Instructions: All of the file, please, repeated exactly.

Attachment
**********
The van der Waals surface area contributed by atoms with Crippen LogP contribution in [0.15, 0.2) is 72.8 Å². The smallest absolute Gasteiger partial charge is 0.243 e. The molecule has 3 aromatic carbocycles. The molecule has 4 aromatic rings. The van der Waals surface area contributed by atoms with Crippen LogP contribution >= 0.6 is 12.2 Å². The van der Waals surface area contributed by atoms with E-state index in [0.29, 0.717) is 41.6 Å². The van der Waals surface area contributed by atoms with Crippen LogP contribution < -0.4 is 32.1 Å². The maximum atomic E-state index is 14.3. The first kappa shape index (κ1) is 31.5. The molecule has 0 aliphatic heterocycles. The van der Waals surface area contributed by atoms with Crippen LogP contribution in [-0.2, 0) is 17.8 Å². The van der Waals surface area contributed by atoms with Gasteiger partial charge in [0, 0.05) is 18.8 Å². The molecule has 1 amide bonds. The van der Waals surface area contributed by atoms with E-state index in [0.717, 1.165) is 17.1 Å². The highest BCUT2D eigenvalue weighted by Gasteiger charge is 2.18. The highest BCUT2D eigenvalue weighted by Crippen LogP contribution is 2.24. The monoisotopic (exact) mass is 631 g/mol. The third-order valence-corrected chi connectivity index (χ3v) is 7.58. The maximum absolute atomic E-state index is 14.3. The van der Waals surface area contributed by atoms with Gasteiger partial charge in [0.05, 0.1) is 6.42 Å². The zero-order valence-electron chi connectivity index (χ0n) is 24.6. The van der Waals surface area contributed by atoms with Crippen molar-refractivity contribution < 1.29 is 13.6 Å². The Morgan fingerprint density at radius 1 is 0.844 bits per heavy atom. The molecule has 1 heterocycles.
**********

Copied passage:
The van der Waals surface area contributed by atoms with Crippen LogP contribution in [0.15, 0.2) is 72.8 Å². The smallest absolute Gasteiger partial charge is 0.243 e. The molecule has 3 aromatic carbocycles. The molecule has 4 aromatic rings. The van der Waals surface area contributed by atoms with Crippen LogP contribution >= 0.6 is 12.2 Å². The van der Waals surface area contributed by atoms with E-state index in [0.29, 0.717) is 41.6 Å². The van der Waals surface area contributed by atoms with Crippen LogP contribution < -0.4 is 32.1 Å². The maximum atomic E-state index is 14.3. The first kappa shape index (κ1) is 31.5. The molecule has 0 aliphatic heterocycles. The van der Waals surface area contributed by atoms with Crippen LogP contribution in [-0.2, 0) is 17.8 Å². The van der Waals surface area contributed by atoms with Gasteiger partial charge in [0, 0.05) is 18.8 Å². The molecule has 1 amide bonds. The van der Waals surface area contributed by atoms with E-state index in [0.717, 1.165) is 17.1 Å². The highest BCUT2D eigenvalue weighted by Gasteiger charge is 2.18. The highest BCUT2D eigenvalue weighted by Crippen LogP contribution is 2.24. The monoisotopic (exact) mass is 631 g/mol. The third-order valence-corrected chi connectivity index (χ3v) is 7.58. The maximum absolute atomic E-state index is 14.3. The van der Waals surface area contributed by atoms with Gasteiger partial charge in [0.05, 0.1) is 6.42 Å². The zero-order valence-electron chi connectivity index (χ0n) is 24.6. The van der Waals surface area contributed by atoms with Crippen molar-refractivity contribution < 1.29 is 13.6 Å². The Morgan fingerprint density at radius 1 is 0.844 bits per heavy atom. The molecule has 1 heterocycles.